London Assembly launches consultation on ‘variable or distanced-based smarter road user charging’
Motorists in London could be charged for every mile they drive under plans being considered by the London Assembly (LA).
Described as having the potential to represent “the biggest change in how daily transport is paid for since the introduction of Oyster and the Congestion Charge nearly 20 years ago”, the LA has launched a consultation on whether road user charging, which could take a “variable or distance” approach, should be introduced to the capital.
A distance approach would see motorists pay depending on how far they drive, while the variable aspect could see differing fees applied depending on if a journey were for work, leisure, or the provision of essential services.
The London Assembly does not have the power to implement such a scheme, but the 25-member body scrutinises the activities of the capital’s Mayor, and can put recommendations to him or her.
The Assembly’s Transport Committee is asking respondents a number of questions on road-user charging, including what technology could be used, whether any such charging should replace existing levies such as ULEZ and Congestion Charge payments, and if discounts should be offered to carers, people with disabilities or those on low incomes.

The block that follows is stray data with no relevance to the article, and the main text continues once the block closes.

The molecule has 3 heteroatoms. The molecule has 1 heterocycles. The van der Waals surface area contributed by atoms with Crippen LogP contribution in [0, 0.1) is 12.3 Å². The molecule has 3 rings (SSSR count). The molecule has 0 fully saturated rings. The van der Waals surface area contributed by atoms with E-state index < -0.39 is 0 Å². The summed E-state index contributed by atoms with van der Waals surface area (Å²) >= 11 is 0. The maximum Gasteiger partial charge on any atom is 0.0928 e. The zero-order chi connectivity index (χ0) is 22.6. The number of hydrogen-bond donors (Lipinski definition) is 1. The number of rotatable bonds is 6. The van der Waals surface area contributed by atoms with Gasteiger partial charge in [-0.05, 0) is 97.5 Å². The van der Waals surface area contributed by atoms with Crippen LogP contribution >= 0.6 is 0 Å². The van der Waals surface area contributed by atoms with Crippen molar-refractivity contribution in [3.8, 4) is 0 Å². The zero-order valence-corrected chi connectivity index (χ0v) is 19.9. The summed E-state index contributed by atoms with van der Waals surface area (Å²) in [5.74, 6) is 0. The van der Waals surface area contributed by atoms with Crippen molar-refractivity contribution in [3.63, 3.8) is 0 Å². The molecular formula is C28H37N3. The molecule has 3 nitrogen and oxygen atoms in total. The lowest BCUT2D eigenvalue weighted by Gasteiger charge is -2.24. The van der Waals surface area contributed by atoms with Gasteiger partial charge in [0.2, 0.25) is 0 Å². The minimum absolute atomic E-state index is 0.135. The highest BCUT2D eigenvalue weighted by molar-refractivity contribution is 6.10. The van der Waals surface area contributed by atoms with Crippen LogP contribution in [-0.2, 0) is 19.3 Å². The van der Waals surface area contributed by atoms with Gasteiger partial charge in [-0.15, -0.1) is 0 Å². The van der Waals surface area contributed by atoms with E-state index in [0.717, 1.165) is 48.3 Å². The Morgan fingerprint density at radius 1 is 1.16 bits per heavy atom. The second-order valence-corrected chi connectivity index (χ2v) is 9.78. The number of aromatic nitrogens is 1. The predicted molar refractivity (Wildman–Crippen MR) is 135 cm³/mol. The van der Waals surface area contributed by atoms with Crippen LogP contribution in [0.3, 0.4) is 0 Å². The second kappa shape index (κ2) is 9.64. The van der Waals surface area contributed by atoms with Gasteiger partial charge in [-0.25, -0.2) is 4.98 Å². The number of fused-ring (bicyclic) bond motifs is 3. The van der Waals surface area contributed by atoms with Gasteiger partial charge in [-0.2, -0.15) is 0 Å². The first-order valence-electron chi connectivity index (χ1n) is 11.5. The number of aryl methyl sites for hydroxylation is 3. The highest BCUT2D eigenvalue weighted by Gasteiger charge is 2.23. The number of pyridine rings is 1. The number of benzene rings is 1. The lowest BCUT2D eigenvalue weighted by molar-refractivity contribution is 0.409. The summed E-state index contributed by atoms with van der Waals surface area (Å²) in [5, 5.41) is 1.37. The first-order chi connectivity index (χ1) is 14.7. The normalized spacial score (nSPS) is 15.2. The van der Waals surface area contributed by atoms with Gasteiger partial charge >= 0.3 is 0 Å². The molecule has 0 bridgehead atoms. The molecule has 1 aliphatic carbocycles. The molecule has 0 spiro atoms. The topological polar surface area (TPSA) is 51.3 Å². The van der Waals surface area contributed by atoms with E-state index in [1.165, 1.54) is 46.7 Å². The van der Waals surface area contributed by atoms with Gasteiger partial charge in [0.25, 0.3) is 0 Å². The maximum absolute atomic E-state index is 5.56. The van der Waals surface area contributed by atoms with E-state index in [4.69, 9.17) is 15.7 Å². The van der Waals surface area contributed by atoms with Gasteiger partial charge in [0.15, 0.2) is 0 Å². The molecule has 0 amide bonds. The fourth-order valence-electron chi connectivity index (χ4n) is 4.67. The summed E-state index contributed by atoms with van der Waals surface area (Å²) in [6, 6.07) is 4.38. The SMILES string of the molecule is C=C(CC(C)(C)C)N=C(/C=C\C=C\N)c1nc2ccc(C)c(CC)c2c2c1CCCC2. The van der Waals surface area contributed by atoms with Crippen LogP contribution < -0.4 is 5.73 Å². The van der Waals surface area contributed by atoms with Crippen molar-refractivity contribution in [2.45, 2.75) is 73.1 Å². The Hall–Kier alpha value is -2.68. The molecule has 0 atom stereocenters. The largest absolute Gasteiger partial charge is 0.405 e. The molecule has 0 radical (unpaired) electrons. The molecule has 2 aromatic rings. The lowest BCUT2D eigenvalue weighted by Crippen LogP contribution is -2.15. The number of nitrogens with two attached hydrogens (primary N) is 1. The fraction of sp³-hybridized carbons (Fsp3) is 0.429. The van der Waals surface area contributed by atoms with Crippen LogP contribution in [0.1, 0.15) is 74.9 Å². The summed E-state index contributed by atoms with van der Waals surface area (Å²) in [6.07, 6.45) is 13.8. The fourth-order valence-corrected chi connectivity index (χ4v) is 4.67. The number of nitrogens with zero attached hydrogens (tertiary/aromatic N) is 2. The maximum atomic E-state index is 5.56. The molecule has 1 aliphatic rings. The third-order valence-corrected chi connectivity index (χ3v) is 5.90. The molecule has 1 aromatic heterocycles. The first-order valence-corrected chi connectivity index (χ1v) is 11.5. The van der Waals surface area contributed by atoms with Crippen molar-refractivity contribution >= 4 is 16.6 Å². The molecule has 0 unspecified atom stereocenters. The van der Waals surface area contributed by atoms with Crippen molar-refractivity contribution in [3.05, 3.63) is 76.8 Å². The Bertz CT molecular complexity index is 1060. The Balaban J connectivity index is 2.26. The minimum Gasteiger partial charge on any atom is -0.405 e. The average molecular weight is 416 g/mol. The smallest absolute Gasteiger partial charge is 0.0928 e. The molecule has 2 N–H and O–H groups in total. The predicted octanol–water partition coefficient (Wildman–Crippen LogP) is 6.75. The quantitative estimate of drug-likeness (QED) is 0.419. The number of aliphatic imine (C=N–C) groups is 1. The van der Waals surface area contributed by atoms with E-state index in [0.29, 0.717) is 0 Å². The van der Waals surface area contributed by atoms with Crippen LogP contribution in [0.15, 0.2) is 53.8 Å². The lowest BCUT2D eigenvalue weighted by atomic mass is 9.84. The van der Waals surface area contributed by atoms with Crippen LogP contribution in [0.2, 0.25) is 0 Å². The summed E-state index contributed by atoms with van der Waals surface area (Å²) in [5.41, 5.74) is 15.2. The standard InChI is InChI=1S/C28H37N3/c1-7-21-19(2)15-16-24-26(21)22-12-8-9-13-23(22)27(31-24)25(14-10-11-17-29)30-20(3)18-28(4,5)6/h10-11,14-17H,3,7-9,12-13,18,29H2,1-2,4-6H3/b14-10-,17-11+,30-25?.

The consultation also asks: “If the Government were interested in a national distance-based road user charging scheme, would London be a sensible place for a trial?”
On a national level, Treasury and transport chiefs know they face a significant drop of revenue collection from motoring, as legislation forces drivers into electric cars over coming years, and the £28bn central Government receives each year from fuel duty drops away as a result.
The national, cross-party Transport Select Committee has previously investigated what should replace fuel duty, saying it “has not seen a viable alternative to a road pricing system based on telematics”, though neither the Treasury nor the DfT have stated what they plan to do.
Responses to the London Assembly’s consultation are likely only to result in advisory notes and datapoints for City Hall, and possibly Westminster. But with other areas, including Birmingham and Bristol, following the capital’s lead and implementing emission zones similar to the ULEZ, if pay-per-mile road-user charging is introduced, it would be logical for it to first arrive in London, before spreading elsewhere.
The consultation is open until 10 March, with responses invited from anyone who regularly drives into London, or who might be affected by the policy.